How I Cracked the Code of Giving the Perfect Gift

My mother is famously impossible to shop for. She’s the kind of mother who scolds you for spending your hard-earned money on her—even though she carried, birthed, and raised you. Admittedly, I’m not great at giving gifts, so you can imagine the kind of predicament I find myself in every year. A couple of Decembers ago, though, I got my mom a Hannukah gift that she loved so much that I now feel compelled to share my formula that allowed me to shop for the unshoppable.

A bit about my mother: She has impeccable taste, to the point that she refers to herself in certain circles (read: my dad) as “The Gift Fairy.” Buying for her is a tall order, but when I stumbled across an Hermès pop-up book, I knew I’d found the perfect present. The book—whose cover is the brand’s iconic orange—explains the history of their scarves via 3D pop-ups. Best of all, while it gestures at unattainable luxury, the book is quite possibly the cheapest item on Hermès’s website, coming in at a very reasonable $35.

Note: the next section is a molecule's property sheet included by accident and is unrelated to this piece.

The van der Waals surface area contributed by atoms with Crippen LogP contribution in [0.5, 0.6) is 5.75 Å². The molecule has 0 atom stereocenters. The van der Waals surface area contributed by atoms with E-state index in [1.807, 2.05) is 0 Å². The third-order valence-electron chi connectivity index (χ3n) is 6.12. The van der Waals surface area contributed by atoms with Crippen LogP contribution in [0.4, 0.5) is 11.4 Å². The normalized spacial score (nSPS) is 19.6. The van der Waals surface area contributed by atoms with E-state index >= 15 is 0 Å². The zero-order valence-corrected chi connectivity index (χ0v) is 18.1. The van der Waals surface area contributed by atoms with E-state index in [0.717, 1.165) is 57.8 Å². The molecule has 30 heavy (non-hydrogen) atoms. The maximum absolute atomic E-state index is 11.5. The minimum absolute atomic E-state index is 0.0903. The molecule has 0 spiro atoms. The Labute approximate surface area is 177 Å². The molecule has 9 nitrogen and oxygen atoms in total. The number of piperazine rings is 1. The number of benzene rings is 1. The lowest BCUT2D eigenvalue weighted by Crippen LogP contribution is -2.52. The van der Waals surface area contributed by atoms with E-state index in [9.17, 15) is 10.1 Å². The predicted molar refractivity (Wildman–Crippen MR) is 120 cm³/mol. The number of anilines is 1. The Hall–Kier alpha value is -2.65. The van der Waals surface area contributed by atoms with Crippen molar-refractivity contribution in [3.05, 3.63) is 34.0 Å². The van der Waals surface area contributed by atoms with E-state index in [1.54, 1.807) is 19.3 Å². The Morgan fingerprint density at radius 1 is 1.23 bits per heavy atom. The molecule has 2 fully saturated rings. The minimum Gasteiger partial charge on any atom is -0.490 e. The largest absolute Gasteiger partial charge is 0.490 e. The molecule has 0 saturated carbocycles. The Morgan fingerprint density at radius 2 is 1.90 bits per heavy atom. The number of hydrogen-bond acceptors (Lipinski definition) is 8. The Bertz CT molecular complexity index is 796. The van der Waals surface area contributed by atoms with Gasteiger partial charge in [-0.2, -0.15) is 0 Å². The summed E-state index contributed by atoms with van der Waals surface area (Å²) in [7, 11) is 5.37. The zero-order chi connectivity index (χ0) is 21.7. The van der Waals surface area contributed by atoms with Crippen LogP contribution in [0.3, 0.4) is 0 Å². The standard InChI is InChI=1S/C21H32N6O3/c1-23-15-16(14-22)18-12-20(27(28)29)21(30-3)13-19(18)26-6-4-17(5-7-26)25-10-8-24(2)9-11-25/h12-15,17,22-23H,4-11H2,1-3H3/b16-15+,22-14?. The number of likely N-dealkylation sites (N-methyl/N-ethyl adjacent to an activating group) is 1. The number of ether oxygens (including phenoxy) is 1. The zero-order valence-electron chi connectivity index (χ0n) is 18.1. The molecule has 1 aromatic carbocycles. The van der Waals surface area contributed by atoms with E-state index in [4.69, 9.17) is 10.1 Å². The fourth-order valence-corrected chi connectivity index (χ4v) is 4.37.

The reaction? Genuine delight. The Gift Fairy hath succeeded. 


Pop-Up Hermès book in English

From a purely scientific perspective, I’ve distilled the elements of what made this the perfect gift. Follow below if you’d like to recreate this same winning formula for your discerning loved ones:

  1. It’s unusual. While a lot of us may be tempted to pick up a gift card from our giftee’s favorite store, I’d encourage you to try and capture a small piece of luxury, if you are able to. My mom is a longtime Hermès fan, cherishing her perfumes and displaying old boxes on her shelves. But it’s also not a staple in her wardrobe, making a piece from her favorite brand all the more special. To gift something that isn’t so quotidian made it all the more exciting—no matter the fact that it wasn’t a $500 silk scarf.
  2. It’s utilitarian. The wonderful thing about our coffee table books is that they reflect our sensibilities. (Anyone who says they don’t painstakingly curate a collection of effortlessly cool books to show guests that they have fabulous, eclectic taste is a LIAR!) I think this book worked so well in part because it’s something that can be shown off, if so desired. It’s a great conversation piece, and something that can see every day.
  3. It has a touch of whimsy. Who would ever buy themselves an Hermès pop-up book? The point of gifts is that they aren’t something that the person would opt to spend their own money on, so why not lean into the silliness? Pop-up books fall out of use by the time most of us hit kindergarten, so mixing a childlike item with a chic subject matter is the perfect combination.